What foods to avoid for Gluten Intolerance? Gluten in wheat, rye, barley, and perhaps oats is damaging. To manage gluten intolerance, these four grains, and any food or food component made from them, must be avoided. Even trace amounts of gluten in the diet can damage the small intestine.
Avoiding wheat is probably the biggest challenge for people with gluten intolerance. That's because wheat is the main ingredient in so many foods: baked foods, bread, breakfast cereal, breaded foods, crackers, pretzels, and pasta, among others. Gluten containing ingredients show up as additives (thickeners, fillers, and stabilizers) in many other products, too, including batter-dipped vegetables, scalloped potatoes, canned soup, lunch meat, pudding, beer, salad dressing, canned tuna - and even some medications, toothpastes, and mouthwashes.
Gluten-containing ingredients may be hard to detect because they may appear under a different name or as part of another ingredient. Knowing how to identify gluten is important for using ingredients' information from food manufacturers. Technically, "gluten" describes the protein component of grain. Although rice and corn contain gluten, it's in a different form, so it's not harmful. Avoid gluten from barley, rye, wheat, and perhaps oats.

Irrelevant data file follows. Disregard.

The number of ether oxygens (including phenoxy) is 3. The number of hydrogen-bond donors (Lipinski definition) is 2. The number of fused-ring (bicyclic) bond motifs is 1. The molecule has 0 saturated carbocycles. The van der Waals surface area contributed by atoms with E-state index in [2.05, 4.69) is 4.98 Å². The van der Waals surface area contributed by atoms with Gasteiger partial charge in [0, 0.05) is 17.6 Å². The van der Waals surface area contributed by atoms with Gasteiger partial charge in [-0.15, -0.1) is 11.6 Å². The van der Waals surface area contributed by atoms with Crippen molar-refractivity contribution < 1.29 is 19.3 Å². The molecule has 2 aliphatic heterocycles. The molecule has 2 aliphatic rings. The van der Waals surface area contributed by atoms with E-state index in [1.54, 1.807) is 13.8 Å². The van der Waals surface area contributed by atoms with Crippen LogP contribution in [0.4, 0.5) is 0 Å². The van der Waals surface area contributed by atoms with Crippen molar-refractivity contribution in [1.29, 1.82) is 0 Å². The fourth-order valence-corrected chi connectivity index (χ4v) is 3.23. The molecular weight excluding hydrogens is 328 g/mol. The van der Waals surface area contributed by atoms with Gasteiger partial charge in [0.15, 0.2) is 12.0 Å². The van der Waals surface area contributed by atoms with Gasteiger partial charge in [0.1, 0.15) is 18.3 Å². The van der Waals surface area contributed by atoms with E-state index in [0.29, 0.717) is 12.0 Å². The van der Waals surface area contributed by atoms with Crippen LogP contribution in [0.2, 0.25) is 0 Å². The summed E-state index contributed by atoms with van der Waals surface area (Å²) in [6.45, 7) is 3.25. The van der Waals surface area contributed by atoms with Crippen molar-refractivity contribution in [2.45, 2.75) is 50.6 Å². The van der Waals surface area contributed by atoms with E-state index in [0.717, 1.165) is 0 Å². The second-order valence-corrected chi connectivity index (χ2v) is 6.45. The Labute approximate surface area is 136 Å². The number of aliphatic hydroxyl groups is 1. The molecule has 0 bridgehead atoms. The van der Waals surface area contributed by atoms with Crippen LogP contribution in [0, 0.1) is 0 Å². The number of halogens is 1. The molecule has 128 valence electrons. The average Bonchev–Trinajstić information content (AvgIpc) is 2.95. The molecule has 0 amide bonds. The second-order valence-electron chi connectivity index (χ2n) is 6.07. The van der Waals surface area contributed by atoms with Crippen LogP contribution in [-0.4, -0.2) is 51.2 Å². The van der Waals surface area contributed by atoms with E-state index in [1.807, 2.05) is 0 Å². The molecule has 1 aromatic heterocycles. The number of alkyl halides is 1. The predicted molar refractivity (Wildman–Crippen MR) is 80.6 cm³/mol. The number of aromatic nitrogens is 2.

Coping with gluten intolerance requires a strict eating regimen. While it's hard to follow at first, this condition can be managed with food choices, not medication. If you - or someone you know - deals with gluten intolerance, these are some guidelines to follow:
- Consult a registered dietician who can help you learn how to live with gluten intolerance and enjoy eating!
- Use grains and other starchy foods without gluten: amaranth, arrowroot, beans (legumes), buckwheat, corn, millet, nut flours, potato, quinoa, rice, sorghum, soy, and tapioca. Skip oats since they may be produced and harvested in equipment used for handling wheat. As a result, cross contamination may be a problem.
- Look for gluten-free grains, flour, and food products in stores. Today more gluten-free food products are available than ever before. Can't find them in your grocery store? Check specialty or health food stores. Mail-order outlets also can be a source of alternate flours for baking, as well as prepared foods, mixes, grains, and specialty ingredients.